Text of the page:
Barnes and Noble had some crazy clearance recently at our local store and one of the games I picked up was Lanterns Dice: Lights in the Sky. This is the dice version of the fairly popular, Lanterns, which was released in 2015. I still own the original and covered it in this post from 2017 where I recapped all of my unplayed games that got played that year. This dice version of the game was released in 2019 by the same publisher (Foxtrot Games/Renegade Games Studio), but was designed by a different designer (Chris Bryan) who designed a game I really enjoy called Favelas.
Lanterns Dice: Lights in the Sky is a roll and write game for 2 to 4 players that takes 30-45 minutes to play. The object of the game is to score the most points through a series of three different scoring methods. Coloring in multiple pools into various shapes allows the active played to cover those spaces with fireworks tiles to score points according to the value on the tile. The earlier the tiles get claimed, the more points their worth. Players also score for their second largest contiguous group of fully colored in pools. Finally, players score 4 points for each boat on their sheet that's been surrounded by fully colored in pools that are orthogonally adjacent. Whoever has the highest combination of points wins.
Coloring in a triangular section of a pool with a pavilion (gold circle) gives a player a gift that can be used to perform one of three Emperor Actions, all of which allow a player to color in more pools. Coloring in both parts of a pool with a platform (brown squares) allows a player to color in one piece of any adjacent pool. These two bonuses allow for some great combo action if played at the right time. Each round there is an additional bonus for the active player that lets them fill in any one triangular space part of a pool that matches the color for that round.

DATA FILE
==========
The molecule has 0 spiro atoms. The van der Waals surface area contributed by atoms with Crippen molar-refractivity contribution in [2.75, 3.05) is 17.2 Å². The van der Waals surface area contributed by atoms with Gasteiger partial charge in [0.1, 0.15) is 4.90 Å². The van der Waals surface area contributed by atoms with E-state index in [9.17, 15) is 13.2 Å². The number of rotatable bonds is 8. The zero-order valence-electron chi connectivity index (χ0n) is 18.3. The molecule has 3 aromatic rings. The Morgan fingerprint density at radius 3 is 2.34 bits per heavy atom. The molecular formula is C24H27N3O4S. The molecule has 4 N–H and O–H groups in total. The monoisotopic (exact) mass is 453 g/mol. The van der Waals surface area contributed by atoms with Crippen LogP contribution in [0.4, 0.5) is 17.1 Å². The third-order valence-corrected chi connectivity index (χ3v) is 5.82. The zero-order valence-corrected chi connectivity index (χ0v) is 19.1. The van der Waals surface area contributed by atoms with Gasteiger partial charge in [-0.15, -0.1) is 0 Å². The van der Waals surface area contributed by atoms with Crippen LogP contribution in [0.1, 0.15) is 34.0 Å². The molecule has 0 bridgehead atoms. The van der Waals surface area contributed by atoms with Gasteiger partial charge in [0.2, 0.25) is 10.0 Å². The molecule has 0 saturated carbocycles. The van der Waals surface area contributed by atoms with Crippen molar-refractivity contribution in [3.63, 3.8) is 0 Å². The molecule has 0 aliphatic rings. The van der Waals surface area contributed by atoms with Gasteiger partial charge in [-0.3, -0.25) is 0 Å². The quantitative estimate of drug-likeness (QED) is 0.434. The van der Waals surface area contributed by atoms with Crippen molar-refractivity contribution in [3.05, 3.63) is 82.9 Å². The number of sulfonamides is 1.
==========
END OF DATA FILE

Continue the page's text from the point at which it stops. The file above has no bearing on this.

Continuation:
This game does a great job distilling the feeling of the original, which is a tile laying game. You still get a bit of that anxiety/rush as you try to be the first player to claim a higher point tile before everyone else. There's also the ability of assigning what each player gets during your turn as the active player by orientating the tray once the dice are rolled. One player can get really screwed over if the other players keep giving them the same color over and over (I got SO many blue dice). In the end I won our only play of this despite all of the blue dice coming my way. While I did like how you get the feel of Lanterns, Christine and I would rather play the original so this was traded away.